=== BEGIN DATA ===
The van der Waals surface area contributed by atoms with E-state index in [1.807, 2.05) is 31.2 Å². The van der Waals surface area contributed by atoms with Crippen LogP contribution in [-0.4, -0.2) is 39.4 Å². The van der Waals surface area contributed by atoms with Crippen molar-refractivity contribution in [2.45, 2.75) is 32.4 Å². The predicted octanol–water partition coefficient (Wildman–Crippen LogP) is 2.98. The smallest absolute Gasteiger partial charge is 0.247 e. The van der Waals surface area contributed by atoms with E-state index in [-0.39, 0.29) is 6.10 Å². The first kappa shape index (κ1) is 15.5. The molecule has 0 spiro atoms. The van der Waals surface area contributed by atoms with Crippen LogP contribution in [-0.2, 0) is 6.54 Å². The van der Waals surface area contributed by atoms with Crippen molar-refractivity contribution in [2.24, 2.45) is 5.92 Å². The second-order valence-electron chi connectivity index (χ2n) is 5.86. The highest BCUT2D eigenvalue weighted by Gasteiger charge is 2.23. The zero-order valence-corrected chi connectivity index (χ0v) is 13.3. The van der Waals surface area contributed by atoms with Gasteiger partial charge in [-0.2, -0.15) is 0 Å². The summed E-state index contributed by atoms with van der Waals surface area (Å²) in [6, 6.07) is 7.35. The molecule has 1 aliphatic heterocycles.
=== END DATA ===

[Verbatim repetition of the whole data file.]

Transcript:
The van der Waals surface area contributed by atoms with E-state index in [1.807, 2.05) is 31.2 Å². The van der Waals surface area contributed by atoms with Crippen LogP contribution in [-0.4, -0.2) is 39.4 Å². The van der Waals surface area contributed by atoms with Crippen molar-refractivity contribution in [2.45, 2.75) is 32.4 Å². The predicted octanol–water partition coefficient (Wildman–Crippen LogP) is 2.98. The smallest absolute Gasteiger partial charge is 0.247 e. The van der Waals surface area contributed by atoms with E-state index in [-0.39, 0.29) is 6.10 Å². The first kappa shape index (κ1) is 15.5. The molecule has 0 spiro atoms. The van der Waals surface area contributed by atoms with Crippen LogP contribution in [-0.2, 0) is 6.54 Å². The van der Waals surface area contributed by atoms with Crippen molar-refractivity contribution in [2.24, 2.45) is 5.92 Å². The second-order valence-electron chi connectivity index (χ2n) is 5.86. The highest BCUT2D eigenvalue weighted by Gasteiger charge is 2.23. The zero-order valence-corrected chi connectivity index (χ0v) is 13.3. The van der Waals surface area contributed by atoms with Gasteiger partial charge in [-0.2, -0.15) is 0 Å². The summed E-state index contributed by atoms with van der Waals surface area (Å²) in [6, 6.07) is 7.35. The molecule has 1 aliphatic heterocycles.